Taylor Annex C.I
8501 Hampton Springs Road
Perry, Florida. 32348


Replies (2) Replies feed

373737 Posted 9 months ago. ✓ Mailed 8 months, 4 weeks ago   Favorite

Thank you for this beautiful piece of writing and analysis of verses from John ("Heart Talk" from June 9, 2017). I am working on transcribing your writing, but I'm taking my time so that as I do, I can try to really understand your insightful words.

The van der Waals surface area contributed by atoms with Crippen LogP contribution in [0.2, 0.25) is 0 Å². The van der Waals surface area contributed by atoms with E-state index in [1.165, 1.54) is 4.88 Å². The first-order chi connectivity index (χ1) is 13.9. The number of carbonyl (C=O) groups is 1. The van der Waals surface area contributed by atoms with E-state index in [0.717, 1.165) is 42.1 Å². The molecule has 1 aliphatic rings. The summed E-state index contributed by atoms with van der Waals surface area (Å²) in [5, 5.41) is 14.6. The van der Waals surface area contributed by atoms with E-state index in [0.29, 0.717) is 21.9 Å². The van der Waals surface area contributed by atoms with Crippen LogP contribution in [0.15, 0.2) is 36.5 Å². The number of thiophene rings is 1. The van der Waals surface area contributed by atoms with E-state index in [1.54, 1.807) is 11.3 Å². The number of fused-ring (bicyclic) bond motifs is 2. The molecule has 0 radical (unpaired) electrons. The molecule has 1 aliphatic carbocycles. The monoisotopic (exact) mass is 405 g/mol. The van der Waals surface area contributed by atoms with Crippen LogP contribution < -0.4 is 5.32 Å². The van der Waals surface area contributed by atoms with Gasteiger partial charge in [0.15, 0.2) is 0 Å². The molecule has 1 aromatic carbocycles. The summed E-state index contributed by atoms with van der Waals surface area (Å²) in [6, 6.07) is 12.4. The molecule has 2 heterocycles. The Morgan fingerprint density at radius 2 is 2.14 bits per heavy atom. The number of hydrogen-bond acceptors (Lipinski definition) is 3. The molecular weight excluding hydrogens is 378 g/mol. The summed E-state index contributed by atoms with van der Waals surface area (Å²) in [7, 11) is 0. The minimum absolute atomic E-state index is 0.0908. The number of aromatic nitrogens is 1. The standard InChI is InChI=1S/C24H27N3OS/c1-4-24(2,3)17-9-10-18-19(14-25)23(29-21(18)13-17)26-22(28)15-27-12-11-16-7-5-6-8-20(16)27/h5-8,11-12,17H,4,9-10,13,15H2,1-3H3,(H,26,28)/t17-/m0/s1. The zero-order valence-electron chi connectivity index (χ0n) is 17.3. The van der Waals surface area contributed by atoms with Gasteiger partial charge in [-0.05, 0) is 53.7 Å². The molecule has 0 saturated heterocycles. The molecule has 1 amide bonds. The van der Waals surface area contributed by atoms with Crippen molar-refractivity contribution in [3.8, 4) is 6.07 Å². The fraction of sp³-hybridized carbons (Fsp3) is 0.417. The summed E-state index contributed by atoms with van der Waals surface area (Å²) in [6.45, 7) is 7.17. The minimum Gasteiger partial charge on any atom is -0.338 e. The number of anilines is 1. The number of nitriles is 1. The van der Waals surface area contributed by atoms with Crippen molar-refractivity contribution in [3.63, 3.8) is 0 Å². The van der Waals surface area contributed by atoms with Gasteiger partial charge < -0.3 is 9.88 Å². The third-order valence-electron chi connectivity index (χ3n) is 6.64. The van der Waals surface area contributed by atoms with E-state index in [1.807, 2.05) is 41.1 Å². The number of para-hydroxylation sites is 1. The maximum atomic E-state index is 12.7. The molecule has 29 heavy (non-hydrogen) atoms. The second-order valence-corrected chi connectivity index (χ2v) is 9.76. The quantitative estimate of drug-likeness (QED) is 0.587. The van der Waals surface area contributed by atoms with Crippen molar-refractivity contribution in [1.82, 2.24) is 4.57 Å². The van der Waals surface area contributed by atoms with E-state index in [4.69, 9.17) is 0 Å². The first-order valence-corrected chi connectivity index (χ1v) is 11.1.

I appreciate having the chance to see this piece of your heart and your thoughts, and I hope you continue to share so that others can also learn from you!

bheath Posted 8 months, 3 weeks ago. ✓ Mailed 8 months, 1 week ago   Favorite
Thanks for writing! I finished the transcription for your post.